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A life of community service recognised


Bindoon’s Meg Bradford-Seeley was on the high seas when she received news that she was a nominee for an Order of Australia Medal, for service to community health in Western Australia, in the 2018 Australia Day awards.

Ms Bradford-Seeley said it wasn’t until mid-December that the amazing news was confirmed.

“I was stunned but at the same time very excited and humbled.”
“The hardest part was having to keep the news confidential from family and friends until Australia Day,” she said.

Ms Bradford-Seeley’s journey in community health began in 1962 when she started her general nursing career in Footscray Victoria followed by a qualification in midwifery at the same hospital.

Over many years she acquired invaluable experience in community health that lead her to taking a big step into nursing in Aboriginal communities in the remote areas of central Australia.
Among her many achievements, Ms Bradford-Seeley is a qualified pilot and owned her own plane that she used to fly to the many locations where she attended to the health care of the residents. “Flying opened up a whole new world for me.”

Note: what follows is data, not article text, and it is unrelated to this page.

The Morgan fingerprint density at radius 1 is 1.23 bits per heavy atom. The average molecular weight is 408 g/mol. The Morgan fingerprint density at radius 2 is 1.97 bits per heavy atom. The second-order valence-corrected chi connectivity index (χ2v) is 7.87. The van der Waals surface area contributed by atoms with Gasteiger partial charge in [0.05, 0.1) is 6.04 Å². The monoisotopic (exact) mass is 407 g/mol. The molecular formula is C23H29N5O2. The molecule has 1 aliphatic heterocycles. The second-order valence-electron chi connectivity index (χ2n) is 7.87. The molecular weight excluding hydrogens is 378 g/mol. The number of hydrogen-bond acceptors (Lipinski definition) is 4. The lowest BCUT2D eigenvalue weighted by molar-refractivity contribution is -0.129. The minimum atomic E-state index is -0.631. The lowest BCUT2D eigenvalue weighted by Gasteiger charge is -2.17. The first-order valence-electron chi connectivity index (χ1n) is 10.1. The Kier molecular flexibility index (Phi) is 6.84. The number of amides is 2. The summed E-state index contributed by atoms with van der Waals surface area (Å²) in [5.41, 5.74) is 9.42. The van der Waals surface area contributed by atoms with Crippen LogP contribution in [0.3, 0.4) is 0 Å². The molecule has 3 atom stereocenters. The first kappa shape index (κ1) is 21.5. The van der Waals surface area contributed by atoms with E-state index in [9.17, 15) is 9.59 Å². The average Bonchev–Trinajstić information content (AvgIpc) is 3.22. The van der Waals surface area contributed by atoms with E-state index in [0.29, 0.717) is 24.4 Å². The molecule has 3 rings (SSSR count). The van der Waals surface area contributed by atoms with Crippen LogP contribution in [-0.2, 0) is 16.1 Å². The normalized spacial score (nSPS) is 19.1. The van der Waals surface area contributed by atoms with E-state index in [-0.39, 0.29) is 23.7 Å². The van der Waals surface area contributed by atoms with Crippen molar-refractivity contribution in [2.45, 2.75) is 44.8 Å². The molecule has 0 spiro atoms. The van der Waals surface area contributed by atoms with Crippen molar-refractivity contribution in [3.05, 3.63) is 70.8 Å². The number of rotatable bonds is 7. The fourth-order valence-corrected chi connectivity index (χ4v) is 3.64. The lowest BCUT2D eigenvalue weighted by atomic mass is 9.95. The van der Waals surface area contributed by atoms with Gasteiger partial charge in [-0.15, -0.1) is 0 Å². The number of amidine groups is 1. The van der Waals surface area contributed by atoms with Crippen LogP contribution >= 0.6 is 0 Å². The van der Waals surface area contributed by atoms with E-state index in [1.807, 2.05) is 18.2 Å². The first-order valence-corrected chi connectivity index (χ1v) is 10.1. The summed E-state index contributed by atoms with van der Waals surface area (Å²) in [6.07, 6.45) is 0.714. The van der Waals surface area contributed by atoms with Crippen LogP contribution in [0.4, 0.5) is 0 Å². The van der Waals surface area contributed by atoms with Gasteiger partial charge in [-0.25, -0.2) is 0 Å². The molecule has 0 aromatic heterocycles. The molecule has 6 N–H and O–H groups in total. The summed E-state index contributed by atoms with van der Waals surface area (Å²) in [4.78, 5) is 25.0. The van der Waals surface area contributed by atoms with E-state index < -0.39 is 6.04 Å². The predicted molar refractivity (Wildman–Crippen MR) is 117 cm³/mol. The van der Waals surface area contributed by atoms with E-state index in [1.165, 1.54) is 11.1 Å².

“In such remote areas I met many highly qualified medical people who were dedicated to caring for the health needs of Aboriginal people,” she said. Ms Bradford-Seeley was also a flight nurse specialist with the Royal Flying Doctor Service working out of Alice Springs and Jandakot and providing locums for several other country posts. Her flight log book records that she has flown 600 hours.

Once she retired, Ms Bradford-Seeley continued to follow the path of community nursing and after completing two courses at university in 2010 she became a skin cancer screening consultant. She now works voluntarily with the Lions Skin Cancer Institute.

“We go into areas where people don’t have access to cancer screening,” she said.

An active member of the Bindoon community, Ms Bradford-Seeley is currently working to improve nursing and post-op services for local residents. “I’m liaising with Shane Love MLA to improve services. “Bindoon doesn’t fit in with either the rural or urban criteria and there is an urgent need to improve speed of service and availability of care,” she said.

Ms Bradford-Seeley said she would appreciate hearing from anyone who is experiencing difficulties is this area.

It would appear that there is no slowing down for Ms Bradford-Seeley as she goes in to bat for improved health care in the Shire of Chittering.